The origin of words makes for fascinating study. Behind the word lies an untold story that illuminates why and how the word came to be. Words like abyss and anhydrous are derived from Greek of not or without and mean without bottom and without water. The Latin ambi that means both sides or around we get ambidextrous and ambivalence. There are some inconspicious words that we use so often but have never really thought as to how they have derived their name.
Gina Cooke and Brad Prunell render a beautiful lesson on the origin and appropriateness of the word TRUE. True comes from the Old English word triewe or treowe that means steadfast and faithful. The Pro -Indo-Europeans called it dreu that meant wood tree. True meant as solid and steadfast as wood.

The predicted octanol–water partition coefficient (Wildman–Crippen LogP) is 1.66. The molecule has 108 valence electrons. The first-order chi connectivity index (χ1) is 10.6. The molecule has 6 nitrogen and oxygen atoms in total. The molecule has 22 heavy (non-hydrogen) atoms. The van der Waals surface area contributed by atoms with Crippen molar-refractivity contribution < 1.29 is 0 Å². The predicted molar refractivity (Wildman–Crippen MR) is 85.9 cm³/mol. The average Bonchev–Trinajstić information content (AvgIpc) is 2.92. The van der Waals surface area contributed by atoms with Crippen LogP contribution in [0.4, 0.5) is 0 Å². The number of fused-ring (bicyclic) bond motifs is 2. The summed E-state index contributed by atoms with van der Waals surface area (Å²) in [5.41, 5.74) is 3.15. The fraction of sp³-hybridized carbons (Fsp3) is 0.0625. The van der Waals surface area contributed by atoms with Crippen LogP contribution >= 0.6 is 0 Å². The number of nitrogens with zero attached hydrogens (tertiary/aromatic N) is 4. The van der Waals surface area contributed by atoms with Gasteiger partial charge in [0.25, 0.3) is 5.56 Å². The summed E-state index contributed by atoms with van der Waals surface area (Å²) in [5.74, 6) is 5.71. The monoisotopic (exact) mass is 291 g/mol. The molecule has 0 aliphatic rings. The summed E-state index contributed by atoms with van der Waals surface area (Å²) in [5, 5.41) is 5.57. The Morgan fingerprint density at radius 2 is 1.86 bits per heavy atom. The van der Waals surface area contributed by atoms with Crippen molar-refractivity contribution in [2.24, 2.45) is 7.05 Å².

This derivation couldn’t be better. A tree stands steadfast, tall and rooted. It is reliable and solid providing shelter and shade to all under it. The truth too behaves similarly. It is unchanging, the same at all times and leads the way forward.
If a child is told ‘true’ is like a tree, there will be an instant mental click. The favourite friends of children from whose branches they swing from, whose nodes provide nooks to climb on; the kind friends who give generously and stand firmly; they who can be counted on to be there at all times.
We ourselves remember trees from our childhood that have withstood time to be playgrounds now to our children and perhaps their children.